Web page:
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The 44th season finale was hosted by Paul Rudd, who played Pete Buttigieg, and featured a tribute to Nipsey Hussle from DJ Khaled.
A gift from the president of the museum’s board will allow it to be “more welcoming and more open,” the MOCA director said.
Ms. Kyo, whose dedication to her craft left Akira Kurosawa “speechless,” rose to fame during an extraordinarily creative period in Japanese filmmaking.
The arguments over HBO’s dark fantasy made it the signature show of an era when no one agrees on anything.
Behind the scenes of this year’s song contest, the usual political tensions between Israel and Palestinians played out.
The CBS comedy will finish the season as the most-viewed entertainment show in all of network television.
Mr. Nozkowski rejected the grandiose Abstract Expressionism of his youth and created modest, colorful and self-contained abstract works with his own stamp.
Mr. Pei, a committed modernist, was one of the few architects equally attractive to real estate developers, corporate chieftains and art museum boards.
The architect’s legacy includes some of the world’s most recognizable buildings, including the Louvre Pyramid.
The Modernist master left his mark on generations, from Renzo Piano and Norman Foster to David Adjaye and Billie Tsien.
About 200 people squeezed into the lobby of the Whitney Museum of American Art in the ninth of a series of weekly gatherings that have become part of a prolonged public debate.
Plácido Domingo in zarzuela, an unplanned deficit at Tzadik and a young artists' gala were among the highlights.
Wesley Morris binges “Game of Thrones.” Olivia Wilde, the director. I.M. Pei dies. Thomas Harris speaks. The Gen X mess. And more.
The “Silence of the Lambs” author Thomas Harris, overshadowed by the cannibal he invented, has kept a low profile for over 40 years.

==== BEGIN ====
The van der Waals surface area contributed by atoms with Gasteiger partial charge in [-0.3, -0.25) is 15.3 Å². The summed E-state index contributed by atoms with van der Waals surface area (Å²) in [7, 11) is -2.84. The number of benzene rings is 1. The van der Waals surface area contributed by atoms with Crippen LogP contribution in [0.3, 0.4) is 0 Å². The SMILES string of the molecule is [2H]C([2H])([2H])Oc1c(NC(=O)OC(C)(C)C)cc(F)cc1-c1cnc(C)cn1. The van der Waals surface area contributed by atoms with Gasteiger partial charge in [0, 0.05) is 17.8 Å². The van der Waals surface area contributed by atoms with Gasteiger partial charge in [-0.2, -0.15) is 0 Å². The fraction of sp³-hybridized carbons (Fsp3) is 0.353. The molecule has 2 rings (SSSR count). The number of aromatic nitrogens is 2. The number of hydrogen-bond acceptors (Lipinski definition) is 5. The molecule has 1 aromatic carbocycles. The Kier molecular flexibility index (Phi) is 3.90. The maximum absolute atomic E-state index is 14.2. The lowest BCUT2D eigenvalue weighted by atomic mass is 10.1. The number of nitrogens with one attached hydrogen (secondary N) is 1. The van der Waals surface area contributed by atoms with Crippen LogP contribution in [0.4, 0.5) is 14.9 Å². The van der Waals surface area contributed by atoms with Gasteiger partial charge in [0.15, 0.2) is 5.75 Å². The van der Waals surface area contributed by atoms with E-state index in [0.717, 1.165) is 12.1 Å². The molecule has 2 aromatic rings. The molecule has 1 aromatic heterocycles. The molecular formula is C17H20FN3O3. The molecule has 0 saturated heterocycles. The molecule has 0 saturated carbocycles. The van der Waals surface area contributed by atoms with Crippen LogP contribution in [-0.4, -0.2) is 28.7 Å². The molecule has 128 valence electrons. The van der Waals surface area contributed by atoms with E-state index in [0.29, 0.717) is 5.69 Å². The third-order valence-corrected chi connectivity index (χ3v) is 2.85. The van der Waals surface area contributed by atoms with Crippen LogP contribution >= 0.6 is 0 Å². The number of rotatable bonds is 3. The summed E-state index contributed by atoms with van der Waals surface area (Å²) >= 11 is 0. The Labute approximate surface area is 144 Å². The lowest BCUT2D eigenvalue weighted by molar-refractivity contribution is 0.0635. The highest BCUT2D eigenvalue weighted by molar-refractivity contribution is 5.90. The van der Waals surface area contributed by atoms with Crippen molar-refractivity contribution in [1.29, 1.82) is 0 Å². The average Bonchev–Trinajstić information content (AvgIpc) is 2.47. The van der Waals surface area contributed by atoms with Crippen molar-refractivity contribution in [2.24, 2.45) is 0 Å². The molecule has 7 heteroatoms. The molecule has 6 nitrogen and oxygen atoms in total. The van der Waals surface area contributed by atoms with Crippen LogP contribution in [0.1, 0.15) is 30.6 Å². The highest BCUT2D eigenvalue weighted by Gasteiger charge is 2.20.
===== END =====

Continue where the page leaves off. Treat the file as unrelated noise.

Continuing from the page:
“Red Birds,” a new novel by the Pakistani author Mohammed Hanif, satirizes America’s never-ending military conflicts in the Middle East.
Brenda Wineapple’s “The Impeachers” is a revealing history of the trial of Andrew Johnson in 1868.
“Mac Beth” actors wear school uniforms, Julia Michaels is at Bowery Ballroom, and Honor Swinton Byrne appears in “The Souvenir.”
Claude Vivier’s celestial music is still more heard about than heard, but he was the focus of back-to-back performances in New York this week.
The polymathic artist revisits the making of her 1978 film “Quarry” on the eve of its screening at Anthology Film Archives.
With “A Dog’s Journey” and “John Wick: Chapter 3” in theaters, we look at how well canine stars contribute to ticket sales.
The publishing house dismissed Gary Fisketjon, a longtime editor who worked with such literary stars as Raymond Carver, Annie Dillard and Cormac McCarthy.
Demand for a former graffiti tagger named Brian Donnelly transforms a speculative market for paintings.
The Cannes Film Festival is also a marketplace where merchants flaunt movies that haven’t been made yet, in the hope of drawing media attention and buyers.
The director Chad Stahelski discusses how an extended action sequence came together.
Tyler Cowen’s new book delivers a “love letter” to capitalism, a system he argues is better than all the rest.
Leah Hager Cohen’s novel “Strangers and Cousins” uses a vibrant, anarchic family wedding to explore the way change can be both celebrated and feared.